"She didn't think that should be a priority," Pomponio said. "It didn't have much to do with education."
Manchin, Jackson and Linger voted to terminate Marple, in addition to fellow board members William White, Michael Green and Robert Dunlevy.
Marple, Gayle Manchin disagree on project
Last year, Marple called on Gov. Earl Ray Tomblin to explain the state's "lack of progress" in completing a federal stimulus project designed to bring high-speed Internet to schools and other public facilities across West Virginia.
Marple wrote a five-page letter to the state commerce secretary raising questions about how the government planned to pay Frontier, the company leading the project, with federal grant funds and expressed concern about previous related contracts.
After Marple's letter, Gayle Manchin publicly expressed praise for the project during a Board of Education meeting.
Manchin later suggested the board write a letter supporting the Internet project, but Marple resisted, according to Pomponio.
"I do know that, at one point, Gayle said she would like for the Department of Education to defend the [broadband access] process. She made a rhetorical comment, in public, that it would be good for the public school system," Johnson said. "She was unhappy because the department didn't put out a press release.
Education contracts have come under fire before
This is not the first time contracts have been at the center of controversy for the state Department of Education.
In the early 1990s, then-state schools superintendent Hank Marockie and Attorney General Darrell McGraw went to court over a contract between the Department of Education and IBM and Jostens Learning Corp. to buy computers for schools.
McGraw, who recently lost his seat as attorney general and is married to Marple, claimed the contract did not abide by state bidding regulations.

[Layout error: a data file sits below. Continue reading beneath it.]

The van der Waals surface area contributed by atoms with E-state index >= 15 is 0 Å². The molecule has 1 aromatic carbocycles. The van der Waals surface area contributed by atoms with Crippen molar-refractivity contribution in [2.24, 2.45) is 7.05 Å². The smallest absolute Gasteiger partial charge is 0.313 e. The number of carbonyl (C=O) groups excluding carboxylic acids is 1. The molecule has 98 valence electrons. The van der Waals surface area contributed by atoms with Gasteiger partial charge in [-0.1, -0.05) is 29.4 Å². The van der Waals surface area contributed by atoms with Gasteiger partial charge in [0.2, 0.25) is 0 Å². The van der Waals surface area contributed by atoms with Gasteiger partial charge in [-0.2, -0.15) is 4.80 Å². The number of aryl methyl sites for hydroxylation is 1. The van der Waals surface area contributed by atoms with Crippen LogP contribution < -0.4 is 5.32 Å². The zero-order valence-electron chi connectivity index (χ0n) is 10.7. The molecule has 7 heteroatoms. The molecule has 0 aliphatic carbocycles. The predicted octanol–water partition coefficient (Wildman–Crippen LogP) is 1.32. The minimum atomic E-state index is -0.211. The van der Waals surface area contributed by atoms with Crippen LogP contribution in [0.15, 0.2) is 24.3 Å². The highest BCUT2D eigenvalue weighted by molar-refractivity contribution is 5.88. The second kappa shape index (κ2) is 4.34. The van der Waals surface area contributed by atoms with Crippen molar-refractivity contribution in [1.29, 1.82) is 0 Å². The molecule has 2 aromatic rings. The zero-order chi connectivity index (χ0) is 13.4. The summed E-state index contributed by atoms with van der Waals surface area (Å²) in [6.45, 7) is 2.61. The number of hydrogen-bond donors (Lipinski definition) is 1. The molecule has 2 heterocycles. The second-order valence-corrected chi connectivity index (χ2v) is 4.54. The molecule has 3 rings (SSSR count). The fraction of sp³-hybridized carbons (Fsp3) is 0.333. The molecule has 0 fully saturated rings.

Marockie pushed to expedite the process because he said time was being wasted and students were going without computers. The computers were being distributed as part of a program headed by Caperton, who was governor at that time, to train students to work with new technology.
It was later ruled that McGraw did not have the authority to stop the contract.
Johnson, Haden and board member Jenny Phillips, who also voted against Marple's firing and plans to resign, said no-bid contracts have been an underlying issue for the board at times.
"I don't know what the problem is that we have to deal with things without transparency," Johnson said.
'There's no lawsuit,' board's attorney says
Board of Education members have been advised not to comment on the matters while the lawsuit is pending, according to a spokeswoman.
Victor Flanagan of Pullin, Fowler, Flanagan, Brown and Poe, the firm representing the Board of Education, said because the supplemental brief that addresses the no-bid contract allegations was filed Friday, the same day the board was required to respond to the original lawsuit, the board cannot elaborate on the matter.
Flanagan urged people to stop referring to the matter as a lawsuit and said that, because it is a writ of mandamus, it does not hold the same meaning. A writ of mandamus is a court order that mandates a public body to fulfill its official duties or correct an abuse of discretion and is generally used when a party has no alternative forms of review.
"There is no lawsuit at this point -- just a writ of mandamus. It's a very unusual position to take, and it's rarely used. The only issue that is before the court right now is whether the first meeting followed all the rules," Flanagan said. "I'm not going to act like I'm naive. I have heard of the issue with the contract but, to be frank, there's no lawsuit, so there is no need to address it. If they actually file a suit, we will address it then."
In its response to the Supreme Court, filed Friday, the Board of Education claims it did not break any laws by firing Marple, pointing to her position as a "will and pleasure" employee, and that if the court found that they did, the board's wrongdoings would be rectified by holding the subsequent meeting Thursday, where its members again voted to fire her.
Reach Mackenzie Mays at mackenzie.m...@wvgazette.com or 304-348-4814.